IEEE PULSE presents

New Horizons: From Vision to Impact

From the EMBS President January/February 2022
Author: Metin Akay

Over the past two years, the severe acute respiratory syndrome coronavirus 2 (SARS-CoV-2), and the associated coronavirus disease (COVID-19), have greatly impacted our lives. This pandemic has revealed how our health care systems were not prepared for this major challenge, especially with respect to treatment, rapid diagnosis, and tracking, as well as limited hospital equipment, staff members, and resources. COVID-19 will be one of the deadliest pandemics in modern history and continues to strain resources available not only to health care workers, but also the general public, while the number of infected people and cases continues to drastically increase daily, especially within the United States and Europe. 

Furthermore, we believe the lack of a global collaborative strategy has hindered community attempts to “flatten the curve”—slow the spread of the virus, prevent mortality, and lessen the economic burden of this disease globally. There is an unmet and urgent need for stronger global partnership, health care reform, and more equitable vaccine and data distribution to combat the current pandemic and prevent future ones. This lack of global partnership and vaccination-equity has directly led to the rise of additional variants, including delta and omicron. Therefore, a comprehensive and global vaccination plan is urgently needed to prevent additional variants, which could challenge current vaccines, and contain the spread of the SARS-CoV-2 virus. 

At EMBS, our mission is to foster and promote global biomedical engineering innovations, research, education, and collaboration. We aim to improve the lives of all human­ity, as well as to increase general awareness on the impact of biomedical engineering innovations in health care, the economy, and society. To achieve this, we have built a vibrant, global ecosystem of engineers, scientists, physicians, health care profes­sionals, and industry leaders. In this ecosystem, we openly exchange ideas, disseminate our research, share data, and mentor the next generation of leaders in academia, industry, and government to prepare for future health care challenges.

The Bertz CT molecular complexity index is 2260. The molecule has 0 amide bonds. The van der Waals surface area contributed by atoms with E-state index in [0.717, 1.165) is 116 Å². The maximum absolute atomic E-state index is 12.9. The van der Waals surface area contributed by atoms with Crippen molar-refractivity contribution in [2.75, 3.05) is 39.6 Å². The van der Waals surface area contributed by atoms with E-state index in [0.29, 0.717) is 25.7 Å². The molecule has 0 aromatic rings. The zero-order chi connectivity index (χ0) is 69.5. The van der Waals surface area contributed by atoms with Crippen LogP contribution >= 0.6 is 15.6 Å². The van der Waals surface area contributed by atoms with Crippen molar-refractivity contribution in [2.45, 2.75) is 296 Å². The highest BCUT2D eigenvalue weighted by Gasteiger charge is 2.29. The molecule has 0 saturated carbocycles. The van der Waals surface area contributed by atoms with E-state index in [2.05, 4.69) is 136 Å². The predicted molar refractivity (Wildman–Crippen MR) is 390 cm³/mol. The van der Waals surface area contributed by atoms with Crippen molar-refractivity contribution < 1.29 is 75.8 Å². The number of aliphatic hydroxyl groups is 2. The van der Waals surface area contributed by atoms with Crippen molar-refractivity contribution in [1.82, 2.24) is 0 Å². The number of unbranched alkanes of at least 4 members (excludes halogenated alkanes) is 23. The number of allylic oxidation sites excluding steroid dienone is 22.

Achieving despite our challenges

In spite of all the pandemic challenges, with the amazing resilience, dedication, and support of our members, we were able to continue having technical activities and conferences virtually, including IEEE Special Topic conferences—in particular, the IEEE-EMBS Conference on Neural Engineering (NER’21) and the IEEE International Conference on Biomedical and Health Informatics (BHI 2021). NER’21 was held on May 4–6, 2021, and the conference hosted seven keynote speakers with the participation of 643 people. The aim of the conference theme was to highlight breakthrough advances in novel engineering tools for elucidating brain function and neurotechnologies for the restoration and enhancement of impaired sensory, motor, and cognitive functions. BHI 2021 was held virtually, July 27–30, 2021, with the participation of seven exceptional keynote speakers and more than 400 people. The aim of the conference was to promote and foster informatics and computing in health care and life sciences. The conference focused on “reshaping health care through advanced AI-enabled health informatics for a better quality of life.”

The 43rd Annual International Conference of the IEEE Engineering in Medicine and Biology Society (EMBC) was held on November 1–5, 2021. The aim of the conference was to address the challenges of bringing health care innovations into clinical practice quickly. The conference theme focused on “Changing Global Health Care in the Twenty-First Century.” Four exceptional conferences and 12 theme keynote speakers highlighted the event, as well as several outstanding special sessions with the participation of 2500 people.